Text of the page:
Lower Judiciary pay panel to recommend how many judges India needs
Former Chief Justice of India TS Thakur had said India needs 70,000 judges to clear the backlog of cases – which currently stands at approximately 3.2 crore.
How many lower court judges does India need, is one of the key questions that the second national judicial pay commission – notified by the Law ministry in mid November – has been asked to provide an answer to.
The higher judiciary and the executive have been at variance over what should be the exact strength of the subordinate judiciary. India currently has less than 22,000 sanctioned posts for judicial officers in the subordinate judiciary, of which nearly 5,000 are vacant.
The differences between the two sides came to the fore during the tenure of former Chief Justice of India TS Thakur who retired in January. In his address at the conference of chief ministers and high court chief justices on April 24, 2016, Justice Thakur, had said in the presence of Prime Minister Narendra Modi that India needs 70,000 judges to clear the backlog of cases – which currently stands at approximately at 3.2 crore.
Inadequate number of judges has been cited by the judiciary as the main reason for the backlog.
The ministry, which drafted the terms of reference for the commission has also tasked the commission – headed by former Supreme Court judge and Law Commission of India chairman Justice PV Reddi – with reviewing the work environment for the lower judiciary and rationalising the cadre to “promote efficiency in judicial administration and optimising the size of the judiciary.”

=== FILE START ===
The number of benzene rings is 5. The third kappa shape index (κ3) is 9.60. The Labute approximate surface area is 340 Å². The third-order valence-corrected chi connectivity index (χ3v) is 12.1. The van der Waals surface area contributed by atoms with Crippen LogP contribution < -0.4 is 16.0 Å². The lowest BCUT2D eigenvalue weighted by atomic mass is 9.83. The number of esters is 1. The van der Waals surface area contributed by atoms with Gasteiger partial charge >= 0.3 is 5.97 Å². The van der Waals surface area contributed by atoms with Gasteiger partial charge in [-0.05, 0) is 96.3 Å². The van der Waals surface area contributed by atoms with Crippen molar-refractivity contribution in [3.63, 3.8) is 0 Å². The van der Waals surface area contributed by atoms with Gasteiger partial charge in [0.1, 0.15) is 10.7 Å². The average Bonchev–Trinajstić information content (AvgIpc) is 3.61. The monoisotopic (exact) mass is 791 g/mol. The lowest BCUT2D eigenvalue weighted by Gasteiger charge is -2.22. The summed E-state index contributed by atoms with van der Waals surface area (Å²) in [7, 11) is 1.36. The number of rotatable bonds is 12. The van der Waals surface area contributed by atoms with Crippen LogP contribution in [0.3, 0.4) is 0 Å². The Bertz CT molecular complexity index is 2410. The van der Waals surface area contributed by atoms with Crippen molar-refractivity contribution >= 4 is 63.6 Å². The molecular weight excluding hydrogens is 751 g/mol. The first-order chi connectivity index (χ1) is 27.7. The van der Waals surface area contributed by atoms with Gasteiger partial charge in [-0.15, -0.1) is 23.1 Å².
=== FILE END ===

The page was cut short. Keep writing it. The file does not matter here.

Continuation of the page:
In October, Law minister Ravi Shankar Prasad had written to the chief justices of all 24 high courts seeking their views on creating a separate cadre of officers for handling the administration and finances of lower courts. These functions are currently performed by judges.
It will also recommend a permanent mechanism to periodically review the pay and perks of lower court judges. The last pay hike, which was a three-fold increase, was given to the subordinate judiciary in 2010 and was applied retrospectively from January 1, 2006,
Justice Thakur’s claim is strongly contested by law ministry officials who say it is probably based on the law commission’s 120th report of July 1987 that says India should have 50 judges for every 50,000 people, like the US.
“The 245th report of the Law Commission has already said that the criteria of rate of disposal and not the judge-population ratio should determine the number of judges,” a senior official in the ministry said. The 245th report was released in July 2014.
The SC had directed the government on May 9 to set up the commission to review the pay scales, emoluments and service conditions for judicial officers of the subordinate judiciary.